“Therefore Michal the daughter of Saul had no child unto the day of her death.” Michal had a childless life, a fruitless life, and a barren life. Yes, childless till death was a punishment appropriate to her transgression. But it speaks to something even deeper: her womb, her world, and her wealth became barren. She lived a long and lonely life in want of the life she had grown accustomed to: a husband's companionship, a child’s love, a family to belong to. On the other hand, David was given many sons and daughters, but he left Michal. He didn't even divorce her; just left her. Michal never achieved the status of being a mother. She was cursed with the burden of caring for her dead sister, Merab’s five children, all of who were ultimately beheaded.

What's the point of all of this?

(1) Don't play the game of protesting another’s praise. If you gonna say, “It don't take all that,” Say it don't take all that for me.

(2) Be certain of person's motives for their actions before you condemn them. Condemning and protesting praise is dangerous business. Many have suffered severe consequences. Just check the record: Miriam mocked Moses. She was stricken with leprosy. Korah led a rebellion against the lawgiver. She was swallowed by the earth. Shimei cursed and threw stones at David. He was executed. Hananiah contradicted Jeremiah's prophecies. She died two months later. Bar-jesus lied about Paul. He was stricken with blindness.

(3) Don't get hooked up with anyone who don't believe in your God, or who does not have your faith. You see, had Michal shared David's faith, how different life would have been for both of them. If she really loved David, she would have sought his forgiveness after he had explained his demeanor. David read her right. She was so eaten up with pride that he knew they could never love the same God. She despised Him in her heart; so, He cut her from His heart. Beyond feeling sorry for her, we need to see Michal as a person mirroring our own tendencies. We too become judgmental when we misinterpret another person’s praise.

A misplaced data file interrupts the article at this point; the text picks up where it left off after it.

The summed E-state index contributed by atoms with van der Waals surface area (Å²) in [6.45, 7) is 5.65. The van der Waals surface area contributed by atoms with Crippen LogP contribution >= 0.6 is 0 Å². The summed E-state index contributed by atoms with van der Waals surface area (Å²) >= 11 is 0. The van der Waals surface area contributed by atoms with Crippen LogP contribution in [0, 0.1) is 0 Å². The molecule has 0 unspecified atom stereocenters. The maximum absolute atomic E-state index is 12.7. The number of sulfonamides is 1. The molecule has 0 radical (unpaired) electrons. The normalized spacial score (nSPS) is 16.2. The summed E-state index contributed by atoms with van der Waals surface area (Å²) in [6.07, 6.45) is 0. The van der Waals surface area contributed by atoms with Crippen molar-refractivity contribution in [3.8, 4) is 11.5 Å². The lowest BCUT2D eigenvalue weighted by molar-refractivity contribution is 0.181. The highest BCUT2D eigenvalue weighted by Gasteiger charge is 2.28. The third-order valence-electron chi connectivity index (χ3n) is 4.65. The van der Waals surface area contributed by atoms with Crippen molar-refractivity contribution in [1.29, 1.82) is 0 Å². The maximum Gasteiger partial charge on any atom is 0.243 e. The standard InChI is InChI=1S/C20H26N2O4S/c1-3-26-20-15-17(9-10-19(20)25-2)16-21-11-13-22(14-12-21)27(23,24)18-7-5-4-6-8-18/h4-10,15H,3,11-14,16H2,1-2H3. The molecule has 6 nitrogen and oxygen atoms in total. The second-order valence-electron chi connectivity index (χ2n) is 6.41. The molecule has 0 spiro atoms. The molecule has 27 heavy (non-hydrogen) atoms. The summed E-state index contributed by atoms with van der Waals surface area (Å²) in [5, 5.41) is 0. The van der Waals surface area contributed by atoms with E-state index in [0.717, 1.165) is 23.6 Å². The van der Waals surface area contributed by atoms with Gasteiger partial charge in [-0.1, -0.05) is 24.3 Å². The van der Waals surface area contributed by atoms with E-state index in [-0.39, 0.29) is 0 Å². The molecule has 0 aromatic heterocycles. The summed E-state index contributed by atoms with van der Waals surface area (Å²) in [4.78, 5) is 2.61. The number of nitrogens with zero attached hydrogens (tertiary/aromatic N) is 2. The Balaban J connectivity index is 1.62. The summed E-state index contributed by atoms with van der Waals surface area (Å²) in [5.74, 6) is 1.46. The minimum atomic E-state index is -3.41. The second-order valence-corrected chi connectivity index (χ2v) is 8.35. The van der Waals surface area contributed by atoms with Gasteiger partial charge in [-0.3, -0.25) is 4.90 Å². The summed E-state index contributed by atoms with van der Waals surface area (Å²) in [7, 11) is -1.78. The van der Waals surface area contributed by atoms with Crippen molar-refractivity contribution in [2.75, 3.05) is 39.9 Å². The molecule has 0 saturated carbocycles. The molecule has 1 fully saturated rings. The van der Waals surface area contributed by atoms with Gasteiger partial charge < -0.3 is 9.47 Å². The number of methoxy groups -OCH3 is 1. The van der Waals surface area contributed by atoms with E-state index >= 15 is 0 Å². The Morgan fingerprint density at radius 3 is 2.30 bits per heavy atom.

(4) Clash or difference of faith, outlook and purpose are sure attributes of a relationship headed for chaos and a life lived in misery. Michal, although a princess, did not have commendable character qualities. Desire for prestige, fervor of infatuation, and indifference to holiness were her traits. These are not good for the making of a Christian home.

Emmit Smith was the Super Bowl XXVII Most Valuable Player (MVP). In the third quarter, he scored a touch down and afterwards, celebrated (danced, rejoiced) in the end zone. Many thought this was out of character for him. During the post game interview, one of the sport casters remarked, “On that third quarter touch down, it was kind of out of character for you to celebrate (dance, rejoice) in the end zone like you did. Usually it don't take all that for you. What happened? What came over you?” Emmit responded, “You guys in the booth tickle me, talking about it don't take all that! You weren't hit like they hit me. You weren’t taunted like they taunted me. You weren't mauled like they mauled me. You weren't within the grasp of the enemy. You didn't hear the foot steps of those monsters coming after me. When I danced, it meant I got you that time. You thought you had me, but look at me now! It demonstrates power over the enemy. That's why I shouted. That's why I celebrated. It didn't have anything to do with you. It didn't have anything to do with the crowd. The harder the fight, the sweeter the victory! I was telling the enemy, we got you that time! To you guys in the booth, it's incomprehensible; but to us, it's indefensible.”

To the burdened, it's the way out; the hurting, it's the way up; the hopeless, it's the way in; the painful, it's the way through. But to the winner, it's the only way to say thank you! So yes, it does take all that—for me!